Hartmann Urges Dime Round Trip to Phila. on Span Line


Camden Courier-Post – February 5, 1938

Commissioner Favors Modern Bus Terminal Along With Cut In Fare

A 10 cent round trip high-speed line fare between Camden and Eighth and Market streets, Philadelphia, and the establishment of a modern bus terminal in Roosevelt Plaza is favored by Commissioner Frank J. Hartmann.

Hartmann said the low fare terminal would produce these results:

The reduced train fare would increase high-speed line riding and save thousands of regular Camden and suburban riders between $20 and $30 yearly in transportation costs.

Receipts from operation of the high-speed line would be increased and losses reduced.

Bus operating companies using the proposed terminal would save additional thousands of dollars now paid in high bridge tolls and profits would be increased.

Camden merchants would enjoy more prosperity through increased sales and greater numbers of buyers.

Commissioner Hartmann made his statement to a committee representing the Broadway Businessmen’s Association at a conference in his office when the proposed bus terminal was discussed.

The committee, headed by James V. Moran, vice president of the Hurley Stores, conferred with Hartmann to get his views on a proposed bus terminal. A movement to arouse interest in the terminal was recently inaugurated by businessmen.

“I do not propose to be a part of any plan that will make the city of Camden a financial Santa Claus to resuscitate a $10,000,000 half-dead goldfish called the high-speed line,” Hartmann told the committee.

“While I favor erection of a bus terminal, if one is to be built in Roosevelt Plaza then I will insist that it be a structure comparable to the architecture of the $10,000,000 noble experiment we call the new City Hall.

“Neither will I approve a terminal with pup tent shelters, hot dog stands and waiting sheds that will make the present beautiful plaza look like a shacktown neighborhood.”

Hartmann said a modern terminal would cost at least $400,000. He pointed out that the present new bridge loll booths at the bridge entrance were built at a cost of about $90,000.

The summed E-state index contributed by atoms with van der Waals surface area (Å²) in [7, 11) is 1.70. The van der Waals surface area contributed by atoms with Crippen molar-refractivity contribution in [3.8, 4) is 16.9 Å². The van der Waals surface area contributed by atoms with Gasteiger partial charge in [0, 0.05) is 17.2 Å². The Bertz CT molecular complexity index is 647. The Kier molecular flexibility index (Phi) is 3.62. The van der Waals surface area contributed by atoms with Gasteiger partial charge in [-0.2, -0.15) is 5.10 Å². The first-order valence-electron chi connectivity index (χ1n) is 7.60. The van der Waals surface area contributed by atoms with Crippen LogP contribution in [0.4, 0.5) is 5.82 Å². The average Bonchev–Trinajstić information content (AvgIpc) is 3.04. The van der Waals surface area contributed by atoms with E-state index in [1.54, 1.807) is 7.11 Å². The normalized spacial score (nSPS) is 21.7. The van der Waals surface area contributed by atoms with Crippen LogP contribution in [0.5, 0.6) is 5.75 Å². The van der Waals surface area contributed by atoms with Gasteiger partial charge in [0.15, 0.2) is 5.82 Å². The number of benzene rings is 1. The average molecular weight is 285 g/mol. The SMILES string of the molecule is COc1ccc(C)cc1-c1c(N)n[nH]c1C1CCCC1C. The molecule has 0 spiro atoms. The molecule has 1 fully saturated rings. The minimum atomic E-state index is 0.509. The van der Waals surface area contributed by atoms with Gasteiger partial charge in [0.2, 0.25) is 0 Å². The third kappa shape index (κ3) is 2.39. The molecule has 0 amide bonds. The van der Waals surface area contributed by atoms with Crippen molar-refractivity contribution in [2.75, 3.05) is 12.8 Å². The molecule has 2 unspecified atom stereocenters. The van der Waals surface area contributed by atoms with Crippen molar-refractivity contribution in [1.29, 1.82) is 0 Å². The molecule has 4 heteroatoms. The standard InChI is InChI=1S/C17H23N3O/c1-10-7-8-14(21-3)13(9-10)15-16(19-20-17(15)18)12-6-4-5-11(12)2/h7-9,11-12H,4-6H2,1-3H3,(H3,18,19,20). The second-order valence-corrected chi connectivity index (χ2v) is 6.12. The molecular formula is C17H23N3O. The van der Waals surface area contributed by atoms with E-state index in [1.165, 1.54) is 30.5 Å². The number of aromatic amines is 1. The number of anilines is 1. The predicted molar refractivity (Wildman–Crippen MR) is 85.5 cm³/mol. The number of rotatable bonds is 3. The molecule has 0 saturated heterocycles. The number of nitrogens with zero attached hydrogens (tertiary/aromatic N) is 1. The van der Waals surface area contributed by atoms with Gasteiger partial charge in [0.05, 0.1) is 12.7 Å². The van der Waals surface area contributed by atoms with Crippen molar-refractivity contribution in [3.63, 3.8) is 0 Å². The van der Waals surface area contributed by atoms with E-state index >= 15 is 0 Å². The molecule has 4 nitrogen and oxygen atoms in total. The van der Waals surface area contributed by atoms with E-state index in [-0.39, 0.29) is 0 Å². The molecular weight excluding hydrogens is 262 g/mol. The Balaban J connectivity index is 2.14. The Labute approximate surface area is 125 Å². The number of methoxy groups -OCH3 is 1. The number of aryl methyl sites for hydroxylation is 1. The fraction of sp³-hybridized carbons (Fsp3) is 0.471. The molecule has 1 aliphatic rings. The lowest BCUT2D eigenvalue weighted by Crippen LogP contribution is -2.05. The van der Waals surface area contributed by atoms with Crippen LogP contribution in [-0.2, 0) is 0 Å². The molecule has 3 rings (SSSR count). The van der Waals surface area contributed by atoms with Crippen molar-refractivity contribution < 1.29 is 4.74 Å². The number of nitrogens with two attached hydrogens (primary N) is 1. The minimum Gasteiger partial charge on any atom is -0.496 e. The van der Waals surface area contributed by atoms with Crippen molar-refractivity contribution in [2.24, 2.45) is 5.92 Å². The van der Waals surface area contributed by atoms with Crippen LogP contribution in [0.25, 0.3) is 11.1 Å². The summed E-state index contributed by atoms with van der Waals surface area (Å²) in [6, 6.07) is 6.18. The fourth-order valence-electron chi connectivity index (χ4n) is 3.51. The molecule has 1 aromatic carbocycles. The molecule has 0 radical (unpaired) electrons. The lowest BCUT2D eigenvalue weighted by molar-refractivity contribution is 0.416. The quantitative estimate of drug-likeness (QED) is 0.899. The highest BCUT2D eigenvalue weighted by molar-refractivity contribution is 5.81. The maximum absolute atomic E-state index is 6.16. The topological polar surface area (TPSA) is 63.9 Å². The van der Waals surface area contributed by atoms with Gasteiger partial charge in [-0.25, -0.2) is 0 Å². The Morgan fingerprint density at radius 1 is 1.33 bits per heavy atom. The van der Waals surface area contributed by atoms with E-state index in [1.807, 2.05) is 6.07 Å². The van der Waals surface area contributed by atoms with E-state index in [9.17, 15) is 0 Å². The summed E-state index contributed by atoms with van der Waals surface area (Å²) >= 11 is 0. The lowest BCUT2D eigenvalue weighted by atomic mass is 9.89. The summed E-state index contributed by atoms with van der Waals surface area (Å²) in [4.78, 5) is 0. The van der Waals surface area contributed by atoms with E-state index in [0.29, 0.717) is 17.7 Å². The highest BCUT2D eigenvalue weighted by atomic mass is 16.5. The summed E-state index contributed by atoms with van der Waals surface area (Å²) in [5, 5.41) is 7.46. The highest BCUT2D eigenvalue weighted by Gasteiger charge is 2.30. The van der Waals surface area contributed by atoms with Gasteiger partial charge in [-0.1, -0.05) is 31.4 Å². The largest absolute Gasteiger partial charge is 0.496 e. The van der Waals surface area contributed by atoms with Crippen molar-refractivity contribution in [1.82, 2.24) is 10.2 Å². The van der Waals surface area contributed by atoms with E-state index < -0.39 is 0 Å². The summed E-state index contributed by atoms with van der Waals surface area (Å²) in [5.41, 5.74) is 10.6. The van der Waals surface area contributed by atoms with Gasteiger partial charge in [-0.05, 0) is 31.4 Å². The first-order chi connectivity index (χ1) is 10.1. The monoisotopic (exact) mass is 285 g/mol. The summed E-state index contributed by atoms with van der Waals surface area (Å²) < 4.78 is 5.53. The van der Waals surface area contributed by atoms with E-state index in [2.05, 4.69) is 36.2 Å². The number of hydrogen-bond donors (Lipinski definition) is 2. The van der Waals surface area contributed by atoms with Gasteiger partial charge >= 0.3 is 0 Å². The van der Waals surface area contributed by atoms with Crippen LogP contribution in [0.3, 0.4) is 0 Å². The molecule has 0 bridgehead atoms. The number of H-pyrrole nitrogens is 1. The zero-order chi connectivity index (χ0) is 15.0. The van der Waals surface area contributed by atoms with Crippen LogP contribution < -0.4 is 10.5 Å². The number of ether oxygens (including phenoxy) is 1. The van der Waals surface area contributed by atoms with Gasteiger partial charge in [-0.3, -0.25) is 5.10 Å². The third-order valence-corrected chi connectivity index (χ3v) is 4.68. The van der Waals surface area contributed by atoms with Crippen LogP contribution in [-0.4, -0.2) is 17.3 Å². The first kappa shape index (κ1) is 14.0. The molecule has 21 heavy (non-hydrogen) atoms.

“If a modern bus terminal is decided upon,” Hartmann continued, “then Public Service, the Bridge Commission and all other bus operating companies should pay the costs of building the terminal and the city should receive some revenue for the land acquired for a terminal.

“The fare, from Camden to Eighth and Market streets should be five cents in each direction instead of the present 10 cent fare with free transfers. With such a fare rate regular riders will save from $20 to $30 annually.

”If P.R.T. and the Bridge Commissioners want to save the high-speed line they should agree to reduce the fare and, encourage more riding. A reduced fare and a modern bus terminal would cause people to flock into the terminal and the high-speed line service would be increased instead of curtailed.

The commissioner said a passenger survey of the high-speed line will show that the majority of Camden and suburban riders travel as far as the Eighth street station in Philadelphia and usually walk the rest of the distance.

Previous efforts to settle the question of establishing a bus terminal proved futile. Last May the Broadway Businessmen’s Association went on record as favoring a terminal in the plaza at the City Hall.

The question as to whether bus companies operating through Camden could be compelled to use the terminal in interstate operation has never been decided.

At yesterday’s conference Charles H. Heritage, president of the association, asked Hartmann if the city legal department had ever given an opinion. Hartmann said he will ask for an opinion from City Solicitor Firmin Michel.

Others who attended the conference as members of the association’s committee were Morris Futernick, Samuel Auerbach, Irving Levinsky and Simon Abramson.


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